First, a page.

Under Armour Adds Millions to Marketing Budget
As Under Armour's sales balloon, so does its marketing budget.
The athletic company said today it will increase its ad budget by more than one-third in 2014, based on projections for sales to reach $2.91 billion this year, up 25% from $2.33 billion in 2013.
CEO Kevin Plank told analysts he expected to allocate 11% of revenues to marketing, or $330 million. That's an $83.5 million increase (34%) over a year ago, and a $125 million boost from 2012. The company handles some marketing in house, in addition to working with Droga5.
"You look at the largest sports-marketing assets out there in the world, it really doesn't put us out of the game for anything," Mr. Plank told analysts during an earnings call. "We could theoretically go buy anything we wanted to, but we don't have all the money in the world, so we just have to be really thoughtful and we have to pick the right deals."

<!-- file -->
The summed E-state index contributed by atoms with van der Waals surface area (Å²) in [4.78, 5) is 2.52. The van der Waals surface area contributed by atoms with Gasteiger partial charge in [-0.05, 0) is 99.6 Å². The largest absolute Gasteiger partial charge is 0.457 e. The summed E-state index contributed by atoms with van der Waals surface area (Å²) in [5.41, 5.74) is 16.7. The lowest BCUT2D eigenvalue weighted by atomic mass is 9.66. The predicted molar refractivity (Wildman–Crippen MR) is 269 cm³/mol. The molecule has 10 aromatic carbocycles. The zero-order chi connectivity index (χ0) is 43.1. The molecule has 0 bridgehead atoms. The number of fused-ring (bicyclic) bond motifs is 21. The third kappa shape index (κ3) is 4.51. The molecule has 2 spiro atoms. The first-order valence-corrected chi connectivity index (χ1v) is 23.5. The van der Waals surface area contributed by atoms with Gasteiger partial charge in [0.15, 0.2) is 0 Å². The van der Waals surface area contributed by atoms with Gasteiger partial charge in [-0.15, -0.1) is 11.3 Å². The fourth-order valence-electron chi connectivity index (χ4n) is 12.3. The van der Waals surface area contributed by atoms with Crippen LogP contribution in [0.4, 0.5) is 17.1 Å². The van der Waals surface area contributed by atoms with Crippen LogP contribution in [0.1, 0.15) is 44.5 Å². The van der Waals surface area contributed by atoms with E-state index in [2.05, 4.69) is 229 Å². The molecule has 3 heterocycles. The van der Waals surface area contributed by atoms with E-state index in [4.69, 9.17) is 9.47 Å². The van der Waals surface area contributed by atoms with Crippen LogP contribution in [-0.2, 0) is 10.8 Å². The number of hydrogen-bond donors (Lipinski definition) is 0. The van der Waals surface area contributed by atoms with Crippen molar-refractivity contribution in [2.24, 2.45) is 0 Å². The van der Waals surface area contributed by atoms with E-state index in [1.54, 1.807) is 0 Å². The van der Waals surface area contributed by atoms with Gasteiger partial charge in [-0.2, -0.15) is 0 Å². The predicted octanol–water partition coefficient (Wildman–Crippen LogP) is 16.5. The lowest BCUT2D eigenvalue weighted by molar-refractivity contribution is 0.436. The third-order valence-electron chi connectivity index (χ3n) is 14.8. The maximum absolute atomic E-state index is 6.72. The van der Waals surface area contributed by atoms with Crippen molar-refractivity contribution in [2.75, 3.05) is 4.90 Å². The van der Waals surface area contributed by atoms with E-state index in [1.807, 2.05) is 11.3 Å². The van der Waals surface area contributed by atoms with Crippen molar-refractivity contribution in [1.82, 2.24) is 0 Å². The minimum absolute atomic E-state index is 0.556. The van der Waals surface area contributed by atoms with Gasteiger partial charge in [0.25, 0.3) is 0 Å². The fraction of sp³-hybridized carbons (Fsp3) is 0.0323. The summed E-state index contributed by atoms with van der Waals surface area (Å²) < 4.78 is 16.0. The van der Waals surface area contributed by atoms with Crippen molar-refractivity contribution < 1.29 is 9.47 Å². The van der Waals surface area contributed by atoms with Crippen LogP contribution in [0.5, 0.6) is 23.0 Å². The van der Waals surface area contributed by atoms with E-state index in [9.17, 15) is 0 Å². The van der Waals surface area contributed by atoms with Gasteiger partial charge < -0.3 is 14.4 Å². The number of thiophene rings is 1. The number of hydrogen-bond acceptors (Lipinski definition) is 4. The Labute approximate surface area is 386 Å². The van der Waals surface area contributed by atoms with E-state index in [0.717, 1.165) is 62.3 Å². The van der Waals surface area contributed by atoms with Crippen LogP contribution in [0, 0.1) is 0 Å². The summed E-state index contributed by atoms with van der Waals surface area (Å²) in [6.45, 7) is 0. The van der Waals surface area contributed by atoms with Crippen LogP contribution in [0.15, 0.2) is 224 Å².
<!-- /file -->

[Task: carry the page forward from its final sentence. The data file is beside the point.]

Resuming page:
Even though that's a significant figure, it pales in comparison to rival Nike, which spent $2.7 billion globally on advertising and promotions during its most recent fiscal year, according to its annual report.
Mr. Plank highlighted Under Armour's sponsorship of Jordan Spieth, who became the youngest winner on the PGA Tour in 82 years just months after signing on with the sports brand. He also touted deals with Notre Dame and the Tottenham Hotspur Football Club.
"We want to remain opportunistic about staying close enough to the athlete and the consumer to find those Jordan Spieths out there, and as you know, they're incredibly rare," Mr. Plank said. "But I promise that's what we're trying to do is find athletes before they're really out in the open and the market really has a chance to understand what we're doing."
Under Armour has increased sales by more than 20% for 16 straight quarters, and it's pushing overseas to continue that pace, including deals with soccer teams in Mexico, Chile and the U.K. The brand also has a closely-watched deal with the U.S. speedskating team. It's deft handling of a public relations snafu -- speedskaters blamed the company for slow times during the Winter Olympics in Sochi -- helped it minimize damage to its brand.
-- Contributions from Bloomberg News